Now that the sappy stuff is out of the way, I wanted to share some thoughts on running the panel. I don't know about you, but I fall asleep whenever the moderator simply asks a question and each panelist answers in turn. The first response can be interesting, but each subsequent response builds little on the one before, there's no conversation. This can go on for one, maybe two go-rounds, but any more than that and the moderator is just being lazy, doesn't know the panelists, doesn't know the material, or all of the above. A good conversation builds on each response, and if that drifts away from the original question the moderator can jump in, but resetting too much by effectively re-asking the question is robotic and defeats the purpose of having everyone together in one place.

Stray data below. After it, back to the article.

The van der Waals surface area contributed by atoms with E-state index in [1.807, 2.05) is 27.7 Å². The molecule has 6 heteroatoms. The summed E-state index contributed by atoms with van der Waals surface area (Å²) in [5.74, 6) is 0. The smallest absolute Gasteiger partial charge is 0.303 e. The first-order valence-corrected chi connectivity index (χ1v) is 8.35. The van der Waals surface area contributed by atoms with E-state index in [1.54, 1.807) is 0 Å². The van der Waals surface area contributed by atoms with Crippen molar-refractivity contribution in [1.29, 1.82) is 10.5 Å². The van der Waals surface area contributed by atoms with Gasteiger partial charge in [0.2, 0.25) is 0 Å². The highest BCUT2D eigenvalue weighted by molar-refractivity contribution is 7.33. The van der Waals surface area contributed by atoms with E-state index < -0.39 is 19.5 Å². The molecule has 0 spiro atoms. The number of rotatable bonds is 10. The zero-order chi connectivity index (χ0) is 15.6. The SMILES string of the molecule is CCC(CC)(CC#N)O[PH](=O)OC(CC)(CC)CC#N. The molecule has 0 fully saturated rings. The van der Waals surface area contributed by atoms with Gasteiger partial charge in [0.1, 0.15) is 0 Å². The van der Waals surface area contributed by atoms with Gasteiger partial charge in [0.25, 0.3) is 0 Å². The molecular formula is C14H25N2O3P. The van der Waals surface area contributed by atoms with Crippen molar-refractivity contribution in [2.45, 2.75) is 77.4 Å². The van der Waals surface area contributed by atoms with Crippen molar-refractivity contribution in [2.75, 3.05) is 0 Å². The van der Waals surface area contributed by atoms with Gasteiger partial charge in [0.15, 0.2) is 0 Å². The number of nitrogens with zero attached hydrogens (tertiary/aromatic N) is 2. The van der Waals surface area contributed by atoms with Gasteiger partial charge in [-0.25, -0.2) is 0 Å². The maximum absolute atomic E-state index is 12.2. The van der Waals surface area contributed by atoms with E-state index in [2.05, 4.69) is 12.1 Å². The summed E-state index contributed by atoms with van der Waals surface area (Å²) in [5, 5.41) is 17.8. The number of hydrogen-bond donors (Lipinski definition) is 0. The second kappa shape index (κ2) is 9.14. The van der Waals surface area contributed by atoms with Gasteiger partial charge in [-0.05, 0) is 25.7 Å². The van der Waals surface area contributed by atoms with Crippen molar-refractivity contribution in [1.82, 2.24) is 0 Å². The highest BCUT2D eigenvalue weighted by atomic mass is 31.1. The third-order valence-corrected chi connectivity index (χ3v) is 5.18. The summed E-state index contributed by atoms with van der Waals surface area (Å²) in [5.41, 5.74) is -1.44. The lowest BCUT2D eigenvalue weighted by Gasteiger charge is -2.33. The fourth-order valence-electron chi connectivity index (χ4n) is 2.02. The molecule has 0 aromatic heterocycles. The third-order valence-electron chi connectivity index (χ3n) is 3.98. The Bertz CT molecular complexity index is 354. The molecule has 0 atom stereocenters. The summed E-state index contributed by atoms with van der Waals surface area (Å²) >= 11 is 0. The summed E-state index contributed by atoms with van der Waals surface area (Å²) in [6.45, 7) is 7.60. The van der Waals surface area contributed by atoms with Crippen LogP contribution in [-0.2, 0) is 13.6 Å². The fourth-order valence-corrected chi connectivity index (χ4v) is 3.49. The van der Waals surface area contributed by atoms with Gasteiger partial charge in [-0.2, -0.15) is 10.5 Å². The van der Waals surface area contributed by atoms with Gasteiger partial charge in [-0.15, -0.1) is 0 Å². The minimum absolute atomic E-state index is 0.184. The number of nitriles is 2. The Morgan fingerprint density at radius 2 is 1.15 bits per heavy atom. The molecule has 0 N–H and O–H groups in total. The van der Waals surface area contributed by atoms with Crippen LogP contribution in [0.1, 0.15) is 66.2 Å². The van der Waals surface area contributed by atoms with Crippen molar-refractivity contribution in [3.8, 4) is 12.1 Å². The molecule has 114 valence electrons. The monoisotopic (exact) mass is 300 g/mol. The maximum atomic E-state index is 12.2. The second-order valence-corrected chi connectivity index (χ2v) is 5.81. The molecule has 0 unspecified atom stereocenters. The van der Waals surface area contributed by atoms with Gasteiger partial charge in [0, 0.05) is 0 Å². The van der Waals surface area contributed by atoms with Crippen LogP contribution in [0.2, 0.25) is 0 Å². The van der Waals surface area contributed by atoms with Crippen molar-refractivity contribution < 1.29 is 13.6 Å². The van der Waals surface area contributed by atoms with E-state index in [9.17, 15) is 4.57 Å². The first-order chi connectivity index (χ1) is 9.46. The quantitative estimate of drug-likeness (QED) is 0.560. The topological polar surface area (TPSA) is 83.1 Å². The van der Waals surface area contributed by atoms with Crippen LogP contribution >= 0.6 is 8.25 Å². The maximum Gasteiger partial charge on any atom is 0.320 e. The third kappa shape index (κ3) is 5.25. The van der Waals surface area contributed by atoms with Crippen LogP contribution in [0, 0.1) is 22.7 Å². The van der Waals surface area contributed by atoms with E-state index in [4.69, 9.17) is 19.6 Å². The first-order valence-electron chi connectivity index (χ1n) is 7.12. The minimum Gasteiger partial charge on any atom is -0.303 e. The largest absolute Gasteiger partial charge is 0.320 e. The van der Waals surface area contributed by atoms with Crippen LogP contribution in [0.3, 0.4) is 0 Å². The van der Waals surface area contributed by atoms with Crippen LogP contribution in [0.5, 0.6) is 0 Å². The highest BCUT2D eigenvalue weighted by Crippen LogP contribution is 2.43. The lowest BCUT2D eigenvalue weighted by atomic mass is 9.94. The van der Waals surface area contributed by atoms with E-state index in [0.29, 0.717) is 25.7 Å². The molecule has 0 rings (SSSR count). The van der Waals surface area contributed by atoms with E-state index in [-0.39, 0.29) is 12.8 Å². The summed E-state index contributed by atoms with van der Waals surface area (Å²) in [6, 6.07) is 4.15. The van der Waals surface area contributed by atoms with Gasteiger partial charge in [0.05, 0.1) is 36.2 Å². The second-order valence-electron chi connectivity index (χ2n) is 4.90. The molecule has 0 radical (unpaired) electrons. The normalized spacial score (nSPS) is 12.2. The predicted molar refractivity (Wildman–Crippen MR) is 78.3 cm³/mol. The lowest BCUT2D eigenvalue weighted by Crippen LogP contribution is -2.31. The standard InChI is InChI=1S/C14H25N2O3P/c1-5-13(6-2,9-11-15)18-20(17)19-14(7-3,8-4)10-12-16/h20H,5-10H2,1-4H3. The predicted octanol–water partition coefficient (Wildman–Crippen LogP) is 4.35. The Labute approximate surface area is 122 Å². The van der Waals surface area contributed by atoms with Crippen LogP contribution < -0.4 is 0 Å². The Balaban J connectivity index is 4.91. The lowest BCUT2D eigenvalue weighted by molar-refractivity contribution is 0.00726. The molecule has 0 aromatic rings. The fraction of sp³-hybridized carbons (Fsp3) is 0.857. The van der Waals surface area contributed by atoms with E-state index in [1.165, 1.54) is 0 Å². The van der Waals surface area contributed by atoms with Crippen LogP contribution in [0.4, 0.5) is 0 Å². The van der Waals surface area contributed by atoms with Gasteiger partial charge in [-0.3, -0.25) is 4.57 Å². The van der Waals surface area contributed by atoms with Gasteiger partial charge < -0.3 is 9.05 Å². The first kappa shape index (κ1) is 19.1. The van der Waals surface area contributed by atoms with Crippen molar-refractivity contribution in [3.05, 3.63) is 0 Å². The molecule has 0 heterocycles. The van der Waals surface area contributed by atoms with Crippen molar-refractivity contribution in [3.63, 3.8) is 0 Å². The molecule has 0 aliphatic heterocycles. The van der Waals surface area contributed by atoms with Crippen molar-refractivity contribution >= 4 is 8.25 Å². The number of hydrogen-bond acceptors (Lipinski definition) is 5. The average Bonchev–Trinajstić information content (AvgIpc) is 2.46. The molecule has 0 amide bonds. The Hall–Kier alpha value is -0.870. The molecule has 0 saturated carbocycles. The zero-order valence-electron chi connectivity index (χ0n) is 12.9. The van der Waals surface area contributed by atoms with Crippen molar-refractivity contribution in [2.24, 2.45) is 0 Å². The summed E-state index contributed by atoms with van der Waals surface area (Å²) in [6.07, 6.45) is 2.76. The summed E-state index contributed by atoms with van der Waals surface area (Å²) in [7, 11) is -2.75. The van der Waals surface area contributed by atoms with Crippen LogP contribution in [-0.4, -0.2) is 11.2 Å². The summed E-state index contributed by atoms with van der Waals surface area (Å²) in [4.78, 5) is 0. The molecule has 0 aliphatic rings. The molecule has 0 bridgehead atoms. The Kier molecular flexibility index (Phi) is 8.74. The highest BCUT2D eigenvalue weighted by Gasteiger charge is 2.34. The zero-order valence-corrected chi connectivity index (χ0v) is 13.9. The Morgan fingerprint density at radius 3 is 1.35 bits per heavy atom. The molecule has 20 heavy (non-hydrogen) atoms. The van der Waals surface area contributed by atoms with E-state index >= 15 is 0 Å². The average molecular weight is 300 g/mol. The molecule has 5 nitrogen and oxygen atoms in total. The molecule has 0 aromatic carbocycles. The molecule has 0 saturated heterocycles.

Heading this potential disaster off at the pass, Lisa scheduled a happy hour, hopefully to give us a little liquid courage and create a natural discourse. I did my homework, read about everyone on the panel, and starting imagining how everyone's expertise and experience overlapped. Accuracy vs communicating information; Managing investigative teams vs design iteration; building industry tools vs focused and elegant interfaces; D3js vs Raphael. The result: a conversation, which is what we want from a panel, isn't it?